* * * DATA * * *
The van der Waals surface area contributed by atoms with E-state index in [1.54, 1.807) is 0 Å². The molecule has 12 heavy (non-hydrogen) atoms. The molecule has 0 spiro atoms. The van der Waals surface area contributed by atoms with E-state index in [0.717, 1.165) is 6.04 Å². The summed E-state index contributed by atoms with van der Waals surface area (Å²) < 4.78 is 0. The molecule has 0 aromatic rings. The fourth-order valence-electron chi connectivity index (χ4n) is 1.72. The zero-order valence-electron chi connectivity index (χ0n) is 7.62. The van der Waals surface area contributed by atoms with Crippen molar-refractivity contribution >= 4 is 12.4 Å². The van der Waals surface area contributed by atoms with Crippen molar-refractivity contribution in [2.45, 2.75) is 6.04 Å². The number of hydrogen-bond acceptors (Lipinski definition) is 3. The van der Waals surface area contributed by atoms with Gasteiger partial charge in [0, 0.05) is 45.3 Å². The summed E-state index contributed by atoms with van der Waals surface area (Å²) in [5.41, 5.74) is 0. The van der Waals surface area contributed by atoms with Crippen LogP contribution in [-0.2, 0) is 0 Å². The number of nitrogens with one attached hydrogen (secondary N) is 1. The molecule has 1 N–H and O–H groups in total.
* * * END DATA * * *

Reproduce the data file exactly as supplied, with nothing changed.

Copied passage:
The van der Waals surface area contributed by atoms with E-state index in [1.54, 1.807) is 0 Å². The molecule has 12 heavy (non-hydrogen) atoms. The molecule has 0 spiro atoms. The van der Waals surface area contributed by atoms with E-state index in [0.717, 1.165) is 6.04 Å². The summed E-state index contributed by atoms with van der Waals surface area (Å²) < 4.78 is 0. The molecule has 0 aromatic rings. The fourth-order valence-electron chi connectivity index (χ4n) is 1.72. The zero-order valence-electron chi connectivity index (χ0n) is 7.62. The van der Waals surface area contributed by atoms with Crippen molar-refractivity contribution >= 4 is 12.4 Å². The van der Waals surface area contributed by atoms with Crippen molar-refractivity contribution in [2.45, 2.75) is 6.04 Å². The number of hydrogen-bond acceptors (Lipinski definition) is 3. The van der Waals surface area contributed by atoms with Gasteiger partial charge in [0, 0.05) is 45.3 Å². The summed E-state index contributed by atoms with van der Waals surface area (Å²) in [5.41, 5.74) is 0. The van der Waals surface area contributed by atoms with Crippen LogP contribution in [-0.2, 0) is 0 Å². The number of nitrogens with one attached hydrogen (secondary N) is 1. The molecule has 1 N–H and O–H groups in total.